sage from Cartwright's works, to the effect that men ought 
rather to conform themselves ' in orders and ceremonies to the 
fashion of the Turks, than to the Papists, which position he 
doubted they approved, because, contrary to the orders of the 
Universities, they appeared before his Majesty in Turkey gowns, 
not in their scholastic habits sorting to their degree.' 

The insolent vulgarity of this specimen of episcopal wit was 
too much for James. Although he fully agreed with Bancroft 
reproitd ' n n ' s dislike of Reynolds's arguments, he could not 
by James. ^ut f mc j f au ] t w j tn ^im f or hj s unseasonable interrup- 
tion. The two parties then proceeded to discuss the disputed 
points as far as they related to questions of doctrine. On the 
whole, James showed to great advantage in this part of the 
conference. He had paid considerable attention to matters of 
this kind, and the shrewd common sense which he generally 
had at command, when he had no personal question to deal 
with, raised him above the contending parties. On the one 
hand, he refused to bind the Church, at Reynolds's request, to 
the Lambeth Articles ; on the other, in spite of Bancroft's ob- 
jections, he accepted Reynolds's proposal for an improved 
translation of the Bible. 

The question of providing a learned ministry was then 
brought forward, and promises were given that attention should 
be paid to the subject. The Bishop of Winchester complained 
of the bad appointments made by lay patrons. Bancroft, who 
treated the whole subject as a mere party question, took the 


opportunity of inveighing against the preachers of the Puritan 
school, who were, as he said, accustomed to show their dis- 
respect of the Liturgy by walking up and down ' in the church- 
yard till sermon time, rather than be present at public prayer.' 
The King answered, that a preaching ministry was undoubtedly 
to be preferred ; but that ' where it might not be had, godly 
prayers and exhortations did much good.' "That that may be 
done," he ended by saying, " let it, and let the rest that cannot, 
be tolerated." 

The remaining points of the petition were then brought 
under discussion. Unless the Puritans have been much mis- 
The King's represented, 1 their inferiority in breadth of view is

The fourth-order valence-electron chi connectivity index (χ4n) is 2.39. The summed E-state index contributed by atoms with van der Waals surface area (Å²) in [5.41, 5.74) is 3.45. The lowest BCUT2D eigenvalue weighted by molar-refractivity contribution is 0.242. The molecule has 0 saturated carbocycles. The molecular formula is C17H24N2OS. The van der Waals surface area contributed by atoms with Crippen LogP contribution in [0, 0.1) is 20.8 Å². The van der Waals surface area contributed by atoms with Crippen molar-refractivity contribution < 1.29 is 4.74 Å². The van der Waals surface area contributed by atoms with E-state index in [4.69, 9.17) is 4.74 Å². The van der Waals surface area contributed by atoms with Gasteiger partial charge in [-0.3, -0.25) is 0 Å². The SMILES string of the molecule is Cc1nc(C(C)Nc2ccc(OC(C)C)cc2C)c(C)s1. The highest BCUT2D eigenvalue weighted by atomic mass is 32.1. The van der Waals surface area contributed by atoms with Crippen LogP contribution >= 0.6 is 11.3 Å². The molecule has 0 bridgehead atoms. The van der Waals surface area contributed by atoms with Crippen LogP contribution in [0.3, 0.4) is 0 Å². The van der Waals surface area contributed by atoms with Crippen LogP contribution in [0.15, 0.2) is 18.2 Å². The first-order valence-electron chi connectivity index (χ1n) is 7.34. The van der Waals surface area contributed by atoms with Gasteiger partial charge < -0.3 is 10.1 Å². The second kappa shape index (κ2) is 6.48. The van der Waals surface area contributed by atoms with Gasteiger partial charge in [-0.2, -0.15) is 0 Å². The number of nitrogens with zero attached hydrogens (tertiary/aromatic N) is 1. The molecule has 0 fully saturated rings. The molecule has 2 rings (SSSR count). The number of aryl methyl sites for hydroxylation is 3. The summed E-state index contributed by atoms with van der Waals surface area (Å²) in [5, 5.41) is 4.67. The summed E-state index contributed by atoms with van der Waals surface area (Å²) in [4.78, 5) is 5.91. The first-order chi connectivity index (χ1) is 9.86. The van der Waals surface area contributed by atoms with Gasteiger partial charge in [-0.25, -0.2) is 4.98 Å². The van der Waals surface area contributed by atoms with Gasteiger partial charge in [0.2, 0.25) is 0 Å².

£'t"wein the conspicuous. If James had been merely presiding 

parties. ovcr a scholastic disputation, his success would have 
been complete. Put, unfortunately, there were arguments 
which he could not hear from any who were before him. He 
was not called upon to decide whether it was proper that the 
ring should be used in marriage, and the cross in baptism. 
What he was called upon to decide was whether, without taking 
into consideration the value of the opinions held by either 
party, those opinions were of sufficient importance to make it 
necessary to close the mouths of earnest and pious preachers. 
Except by Bacon, this question was never fairly put before 
him. The Puritans wished that their views should be carried 
out in all parts Of England, 9 and when they were driven from 
this ground they could only ask that respect should be paid to 
the const 11 t the weak, a plea which did not come with 

1 With the exception "f a lettei of Matthews printed in Strype's 
Whit, ft, App. xlv. , ami of Galloway's in CaIderwood,vi. 241, and another 
of Montague's t" his mother, Win;.', ii. 1 ;, out only authority is Barlow's 
Sum of the 1 H ed with mi repn entation, ami 
he evidently did injustici i" the Puritan arguments which were distasteful 
to him, and which he did not understand. But if In- had introduced any 
actual n entation, we should certainly have had a mor< 
account from the other ide. After all, if the arguments of the run 
have been weakened, it I ble to find elsewh "ger 
proofs of I'.ancroft's deficiencies in t* mper and 1 haracter. 

2 The clause in the petition which relates to the cap and surplice is the 
only one which seems to ask for permission to deviate from an established 
order, instead of demanding a change of the order. 


a good grace from men who had been anxious to bind the 
whole body of the English clergy in the fetters of the Lambeth 
Articles. 1 

The debate which had gone on with tolerable fairness since 
Bancroft's interruption, received another tifrn, from a proposal 
made by Reynolds, that the Prophesyings should be restored. 
The restoration of these meetings had been deliberately recom- 
mended by Bacon, as the best means for training men for the 
delivery of sermons. It is doubtful whether James could have 
been brought to allow them under any circumstances, but 
Reynolds did not give his proposal a fair chance. He coupled 
it with a suggestion, that all disputed points which might arise 
during the Prophesyings should be referred to the Bishop with 
his Presbyters. At the word Presbyters James fired up. He 
told the Puritans that they were aiming ' at a Scottish 

His anger ■; " . 

at the men- Presbytery, which,' he said, ' agreeth as well with a 
word°'Pres- monarchy as God and the devil.' "Then Jack and 
Tom, and Will and Dick, shall meet, and at their plea- 
sure censure me and my Council and all our proceedings. Then 
Will shall stand up, and say, ' It must be thus ; ' then Dick shall 
reply, and say, ' Nay, marry, but we will have it thus.' And, 
therefore, here I must reiterate my former speech, le Roi s'avi 
sera. Stay, I pray you, for one seven years, before you demand 
that from me, and if then you find me pursy and fat, and my 
windpipes stuffed, I will perhaps hearken to you ; for let that 
government be once up, I am sure I shall be kept in breath ; 
then shall we all of us have work enough, both our hands full.